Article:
About pain, the gateway to opiods

Without pain you do not legally get access to narcotic pain medication. For those predisposed to addiction, a complaint of severe pain is often enough. Maintaining a continuing supply or getting off the medication is more difficult. Drug companies and the medical community have contributed to the abuse of pain medication epidemic so evident today.

Doctors are taught to accept a patient’s description of symptoms. They do not normally assess a patient’s credibility. They are healers, not judges, and thus are not inclined to challenge a patient’s claim of persistent pain. Too often they put patients on a routine regimen of narcotic pain medication, believing it is the only way to keep them functioning.

Even where diagnostic testing fails to reveal an acute condition, and a request is based almost entirely on complaints of persistent severe pain, drugs are provided. The patient may have real pain. But those with contrived or imagined pain can only get drugs by fabricating or exaggerating pain symptoms. Fearing the consequences of withdrawal, an addicted patient may believe the only way to avoid that “pain” is by the continued use of narcotics.

Hearing personal injury cases, I frequently see claimants who have been maintained for years on narcotic pain medication. Their only “treatment” is to go to the doctor’s office once a month to pick up their prescriptions. It is often difficult to determine the cause or extent of the condition that causes the pain. With no objective findings, symptoms appear far out of proportion to the medical evidence.

In determining credibility, a judge must consider to what extent, if at all, the symptoms may be influenced by (a) drug seeking behavior and (b) the temptation to inflate a claim to enhance recovery. Both factors may undermine a claim, particularly when the medical record suggests only a minor injury.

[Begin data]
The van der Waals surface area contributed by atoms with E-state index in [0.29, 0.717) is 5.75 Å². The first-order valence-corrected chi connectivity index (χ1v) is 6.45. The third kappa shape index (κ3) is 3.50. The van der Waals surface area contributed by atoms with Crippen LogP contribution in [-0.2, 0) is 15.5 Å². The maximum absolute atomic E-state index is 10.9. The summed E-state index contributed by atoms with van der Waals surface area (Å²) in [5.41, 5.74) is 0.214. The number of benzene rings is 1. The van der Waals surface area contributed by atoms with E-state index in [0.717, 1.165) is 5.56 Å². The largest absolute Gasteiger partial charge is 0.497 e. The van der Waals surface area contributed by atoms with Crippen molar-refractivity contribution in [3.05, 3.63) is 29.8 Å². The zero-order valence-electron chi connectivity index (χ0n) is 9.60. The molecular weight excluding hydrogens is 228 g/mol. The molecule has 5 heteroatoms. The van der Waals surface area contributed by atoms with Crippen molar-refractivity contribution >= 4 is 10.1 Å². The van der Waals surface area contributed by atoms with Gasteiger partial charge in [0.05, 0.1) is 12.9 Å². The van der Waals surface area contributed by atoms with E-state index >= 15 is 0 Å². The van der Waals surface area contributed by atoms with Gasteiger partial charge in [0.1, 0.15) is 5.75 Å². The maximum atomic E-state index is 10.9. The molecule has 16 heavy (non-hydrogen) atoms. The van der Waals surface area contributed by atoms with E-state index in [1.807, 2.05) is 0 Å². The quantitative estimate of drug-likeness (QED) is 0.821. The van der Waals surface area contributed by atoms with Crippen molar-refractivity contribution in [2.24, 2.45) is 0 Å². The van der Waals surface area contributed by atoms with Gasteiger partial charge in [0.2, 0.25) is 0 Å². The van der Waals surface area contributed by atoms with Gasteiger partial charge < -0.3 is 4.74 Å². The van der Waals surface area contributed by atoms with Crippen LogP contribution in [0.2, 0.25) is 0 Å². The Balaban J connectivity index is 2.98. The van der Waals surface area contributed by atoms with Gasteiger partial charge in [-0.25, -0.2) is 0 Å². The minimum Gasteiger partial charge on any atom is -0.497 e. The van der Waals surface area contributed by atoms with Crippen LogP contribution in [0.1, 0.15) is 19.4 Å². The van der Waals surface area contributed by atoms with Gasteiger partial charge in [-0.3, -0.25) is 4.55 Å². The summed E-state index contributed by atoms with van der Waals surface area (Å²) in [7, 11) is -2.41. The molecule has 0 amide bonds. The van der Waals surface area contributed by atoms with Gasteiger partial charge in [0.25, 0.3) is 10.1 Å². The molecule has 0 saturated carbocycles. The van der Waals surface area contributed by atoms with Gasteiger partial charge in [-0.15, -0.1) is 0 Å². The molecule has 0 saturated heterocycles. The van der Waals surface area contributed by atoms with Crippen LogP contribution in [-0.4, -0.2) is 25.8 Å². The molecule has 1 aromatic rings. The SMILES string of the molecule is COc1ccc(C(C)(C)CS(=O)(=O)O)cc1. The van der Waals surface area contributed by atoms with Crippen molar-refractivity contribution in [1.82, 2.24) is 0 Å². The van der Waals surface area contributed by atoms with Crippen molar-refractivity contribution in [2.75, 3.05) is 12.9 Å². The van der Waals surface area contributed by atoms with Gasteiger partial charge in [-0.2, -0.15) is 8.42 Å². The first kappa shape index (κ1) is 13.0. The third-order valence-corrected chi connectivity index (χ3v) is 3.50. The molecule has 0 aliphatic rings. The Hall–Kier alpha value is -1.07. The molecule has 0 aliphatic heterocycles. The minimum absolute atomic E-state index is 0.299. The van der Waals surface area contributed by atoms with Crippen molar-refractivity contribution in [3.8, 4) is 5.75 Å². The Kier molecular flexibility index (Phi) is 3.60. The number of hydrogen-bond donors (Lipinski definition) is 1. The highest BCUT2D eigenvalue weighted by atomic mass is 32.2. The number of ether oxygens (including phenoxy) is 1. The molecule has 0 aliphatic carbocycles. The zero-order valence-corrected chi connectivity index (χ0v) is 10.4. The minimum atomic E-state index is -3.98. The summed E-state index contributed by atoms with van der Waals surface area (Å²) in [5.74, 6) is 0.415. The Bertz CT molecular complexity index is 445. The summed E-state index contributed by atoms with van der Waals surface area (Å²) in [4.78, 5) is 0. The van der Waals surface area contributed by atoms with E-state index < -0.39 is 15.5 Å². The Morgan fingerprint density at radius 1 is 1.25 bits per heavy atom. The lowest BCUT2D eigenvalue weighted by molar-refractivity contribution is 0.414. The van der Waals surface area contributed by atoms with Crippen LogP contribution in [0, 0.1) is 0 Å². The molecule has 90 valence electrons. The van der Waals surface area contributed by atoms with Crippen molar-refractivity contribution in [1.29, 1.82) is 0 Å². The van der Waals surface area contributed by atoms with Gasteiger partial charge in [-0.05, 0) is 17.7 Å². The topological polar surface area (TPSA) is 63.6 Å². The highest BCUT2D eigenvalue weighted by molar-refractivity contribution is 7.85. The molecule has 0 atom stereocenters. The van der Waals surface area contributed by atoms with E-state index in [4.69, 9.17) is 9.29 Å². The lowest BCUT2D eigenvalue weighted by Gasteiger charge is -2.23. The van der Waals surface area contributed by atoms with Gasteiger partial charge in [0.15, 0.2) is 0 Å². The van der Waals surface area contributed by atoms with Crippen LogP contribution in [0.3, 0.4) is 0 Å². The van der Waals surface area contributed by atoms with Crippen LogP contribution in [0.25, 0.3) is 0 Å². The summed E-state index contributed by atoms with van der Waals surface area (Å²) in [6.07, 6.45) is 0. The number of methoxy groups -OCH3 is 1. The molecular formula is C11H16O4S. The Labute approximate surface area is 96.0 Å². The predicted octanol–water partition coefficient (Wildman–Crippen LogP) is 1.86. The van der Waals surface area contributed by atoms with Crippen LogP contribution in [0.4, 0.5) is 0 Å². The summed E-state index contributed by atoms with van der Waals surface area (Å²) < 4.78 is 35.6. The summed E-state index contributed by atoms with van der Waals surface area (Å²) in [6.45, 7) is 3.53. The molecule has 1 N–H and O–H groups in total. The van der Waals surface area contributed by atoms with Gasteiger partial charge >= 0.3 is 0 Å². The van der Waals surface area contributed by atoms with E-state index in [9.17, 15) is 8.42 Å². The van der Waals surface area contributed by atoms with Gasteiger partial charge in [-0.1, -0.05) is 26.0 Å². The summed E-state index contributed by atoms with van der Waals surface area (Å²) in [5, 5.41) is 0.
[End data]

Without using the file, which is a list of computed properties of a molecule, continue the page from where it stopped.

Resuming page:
In trying to help patients, doctors may be doing more harm by over-prescribing drugs. By asking doctors to be more skeptical, are we interfering in the doctor-patient relationship? Perhaps, but when the medical evidence indicates otherwise, are doctors running the risk of becoming drug dealers? Pain management often consists of legal drug addiction. While some are more cautious about prescribing drugs, others are reluctant to challenge a patient’s assertions.

Controlling pain is a good thing except when the means to do so result in an addiction epidemic. If a doctor cannot identify or treat the cause, the easiest route is to treat subjective symptoms. Normally, doctors rely on what a patient says. To confront the addiction crisis, they will have to determine the reliability of a patient. This adds a new dimension to the doctor-patient relationship. Skeptical doctors now sometimes identify drug-seeking behavior. Usually a patient so identified simply goes elsewhere. Medical students will have to be trained that “to do no harm” means they must be more circumspect before choosing narcotics.

In my experience, alleged pain, and the drug medication to control, are often manifestations of a more complex underlying problem. Rather than acknowledge that problem, it becomes convenient for a patient to attribute a painful condition to an injury or illness and use narcotics to relieve unrelated anxiety and stress. To blame an external event such as an injury as the cause of distress is a natural tendency, particularly when a “pain” complaint will get more immediate relief.

Chronic pain is a serious medical condition, but in cases without a physiological explanation, doctors must be alert to psychosomatic signs. People can be hurting for reasons other than physical pain. Rather than narcotics, a referral for a psychiatric or psychological evaluation is a better alternative to determine whether underlying depression, anxiety, or other personal problems need to be addressed.